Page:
Stage 8 - Monitoring and review
We must review each guideline from time to time. We have developed a staged approach to this, enabling us to react promptly to any unexpected or undesirable consequences while establishing a solid evidence base for longer term reviews.
For offence and offender specific guidelines, in the first year of a guideline’s operation we will monitor the application of the guideline through sentencing statements, media reports, internal court documents recording decisions not to follow or to depart from guidelines and, where appropriate, engagement with sentencers. This period of data gathering will focus mostly on ensuring there are no unintended consequences of a guideline.
After one year in force, we will review data gathered on relevant cases by the SCTS. We may also engage with sentencers, which may include focus groups, formal discussion papers, in-depth interviews, surveys and larger group discussions. This stage will consider, as far as possible, the degree to which the guideline has had the intended effect and identifying any unintended consequences or emergent trends as a result of the guideline.
After three years in force, we will review data gathered on relevant cases by the SCTS, as well as engaging with sentencers on their experiences of using the guideline. At this stage, we will publish a public review of the guideline’s operation which will detail the impact of the guideline over the medium term.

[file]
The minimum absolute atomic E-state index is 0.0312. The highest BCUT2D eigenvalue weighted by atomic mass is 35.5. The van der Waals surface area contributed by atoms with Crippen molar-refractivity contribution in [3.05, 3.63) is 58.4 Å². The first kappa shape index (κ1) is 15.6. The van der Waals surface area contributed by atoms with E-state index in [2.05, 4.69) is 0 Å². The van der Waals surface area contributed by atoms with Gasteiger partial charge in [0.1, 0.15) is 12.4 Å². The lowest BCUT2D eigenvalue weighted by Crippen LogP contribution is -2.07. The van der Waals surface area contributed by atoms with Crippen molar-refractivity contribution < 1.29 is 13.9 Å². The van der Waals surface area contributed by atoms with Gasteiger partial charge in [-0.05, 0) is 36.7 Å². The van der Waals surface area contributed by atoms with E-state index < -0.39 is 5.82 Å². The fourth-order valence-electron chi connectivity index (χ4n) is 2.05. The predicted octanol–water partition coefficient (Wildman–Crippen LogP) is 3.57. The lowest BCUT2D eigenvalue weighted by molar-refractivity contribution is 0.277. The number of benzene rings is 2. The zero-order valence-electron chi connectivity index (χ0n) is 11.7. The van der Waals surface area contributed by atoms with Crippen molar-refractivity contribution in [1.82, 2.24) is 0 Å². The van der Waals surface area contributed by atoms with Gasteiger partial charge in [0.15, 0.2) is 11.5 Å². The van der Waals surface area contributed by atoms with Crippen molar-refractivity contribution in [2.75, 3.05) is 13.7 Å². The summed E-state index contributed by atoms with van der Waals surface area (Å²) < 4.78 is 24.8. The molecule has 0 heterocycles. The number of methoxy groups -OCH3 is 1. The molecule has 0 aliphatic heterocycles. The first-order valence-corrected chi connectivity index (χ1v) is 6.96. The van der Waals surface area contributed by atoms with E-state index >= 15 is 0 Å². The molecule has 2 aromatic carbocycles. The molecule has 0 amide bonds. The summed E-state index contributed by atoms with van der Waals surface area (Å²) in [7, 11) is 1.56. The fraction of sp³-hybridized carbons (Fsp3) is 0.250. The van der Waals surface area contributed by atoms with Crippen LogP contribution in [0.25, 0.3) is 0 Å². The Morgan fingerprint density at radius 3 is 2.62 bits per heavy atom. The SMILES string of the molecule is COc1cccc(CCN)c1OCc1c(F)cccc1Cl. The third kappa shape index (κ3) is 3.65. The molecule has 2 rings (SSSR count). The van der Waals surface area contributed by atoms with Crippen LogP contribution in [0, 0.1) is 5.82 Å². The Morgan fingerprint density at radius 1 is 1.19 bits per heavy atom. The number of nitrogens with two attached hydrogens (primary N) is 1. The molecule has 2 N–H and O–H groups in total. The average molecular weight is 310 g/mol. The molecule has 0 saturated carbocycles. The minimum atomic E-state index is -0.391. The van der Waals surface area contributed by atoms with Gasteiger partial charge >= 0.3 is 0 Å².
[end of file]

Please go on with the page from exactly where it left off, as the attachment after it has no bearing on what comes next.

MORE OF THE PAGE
For guidelines of general applicability for the first year in force we will monitor the impact of the guideline in the same way as for offence or offender specific guidelines (see above).
Where guidelines of general applicability do not seek to alter practice, we will monitor their on-going effect beyond the first year in force through engagement with sentencers. Where guidelines of general applicability do seek to alter practice we will develop individual methodologies for assessing any impacts as appropriate.
As well as our own review timings detailed above, the High Court and Sheriff Appeal Court can also require us to review any guideline, and the Scottish Ministers can request that we review a guideline. In these circumstances we will take an appropriate approach to the review depending on the time the guideline has been in force, the circumstances that have led to the review, and the type of guideline being reviewed.